Ed Halsey, COO: “We recently took on a fantastic team who were new to the industry through the government-backed Kickstart scheme. Our team have been putting them through their paces and training them in all things insurance, after which they will be training in various areas of the business, from software development to marketing. One of the pieces of coursework we had them work on was providing a view on the reinsurance market, what it was and the benefits in a modern-industrial era. I was so blown away by Nicole’s response that I had to share what she’d written and thought what better way than to immortalise that in a blog post on the hubb website!
What is Reinsurance?
A new insurance, affected by a new policy in which an insurance company has purchased from another insurance company to transfer all or some of the risk that they carry in the event of a major claim. A definition of reinsurance was made in the English court in Delver v Barnes (1807) as: ‘A new insurance, affected by a new policy, on the same risk which was before insured in order to indemnify the underwriters from their previous subscriptions; and both policies are in existence at the same time.’
The overall benefits of reinsurance:
- Reduces the burden of risk; When an insurance company single-handedly insures a large number of clients, they take on a huge amount of risk. Reinsurance is a strategy to minimize that risk, by transferring some of the risk they carry on to the services of a reinsurance company.
- Reduces the number of insurance policies a client needs to buy; If a client would like to insure a very expensive property against any calamities and no individual insurance company is capable of taking on such a large risk, the client would ultimately have to approach multiple insurance companies and enter into individual insurance contracts just to insure their property. Reinsurance helps the client avoid this as the client is only required to buy one policy from one insurance company.
- Allows insurers to remove low-frequency, high-severity risks from a portfolio of high-frequency, low-severity risks, e.g., liability reinsurance for a motor insurer.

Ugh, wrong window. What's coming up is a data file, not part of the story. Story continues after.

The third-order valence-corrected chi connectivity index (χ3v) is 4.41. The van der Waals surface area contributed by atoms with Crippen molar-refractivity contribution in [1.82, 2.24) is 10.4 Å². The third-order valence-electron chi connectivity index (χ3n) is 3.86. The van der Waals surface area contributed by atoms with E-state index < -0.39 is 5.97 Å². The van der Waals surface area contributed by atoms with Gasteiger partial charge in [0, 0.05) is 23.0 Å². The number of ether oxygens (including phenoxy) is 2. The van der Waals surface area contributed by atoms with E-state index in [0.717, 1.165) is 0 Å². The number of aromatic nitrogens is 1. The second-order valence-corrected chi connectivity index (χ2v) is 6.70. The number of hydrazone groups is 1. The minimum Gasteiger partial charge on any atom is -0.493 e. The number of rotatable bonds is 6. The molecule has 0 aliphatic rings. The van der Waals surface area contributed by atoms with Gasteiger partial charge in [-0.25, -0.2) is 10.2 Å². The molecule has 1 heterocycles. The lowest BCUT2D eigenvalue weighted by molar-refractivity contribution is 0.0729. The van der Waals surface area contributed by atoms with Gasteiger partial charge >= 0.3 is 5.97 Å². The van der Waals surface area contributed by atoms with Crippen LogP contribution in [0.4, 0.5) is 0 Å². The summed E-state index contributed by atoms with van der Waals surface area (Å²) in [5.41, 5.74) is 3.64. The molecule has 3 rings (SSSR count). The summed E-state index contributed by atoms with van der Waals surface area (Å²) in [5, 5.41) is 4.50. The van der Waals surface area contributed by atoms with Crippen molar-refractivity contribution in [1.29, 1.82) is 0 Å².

- Protects shareholders’ funds; All insurers to a degree are exposed to the dangers of their accumulated risk being susceptible to a single event.
Effects of reinsurance:
- Smoothing of results; The aim of reinsurance is to deal with losses that are greater than expected average and, therefore, to smooth out peaks and troughs in the insurers’ profit and loss accounts caused by the random nature of loss occurrences.
- Protection of shareholders’ funds; All insurers, to some degrees are exposed to the dangers of their accumulated risk being susceptible to a single event. In the event of a major catastrophe (such as a tsunami) which is unprotected by reinsurance, accumulation causes a severe drain on the insurer’s financial resources. In the worst scenarios, it may even cause the insurer to fail, resulting in a complete loss in value to the shareholders.
- Competitiveness and opportunity; Sometimes, insurers are asked to accept a greater sum insured than their normal judgements would allow. They may be asked to provide a cover for a risk of a type that they would not normally wish to accept. By buying reinsurance protection, they can consider larger risks and reinsure the amounts above their normal limits.
- Capital Management; Companies can avoid having to absorb large losses by transferring the risk. This frees up additional capital.
In recent years, the reinsurance industry has continued to develop and expand. Leading companies such as Swiss Re, have more capacity to allow more risk-taking, leading to higher profits.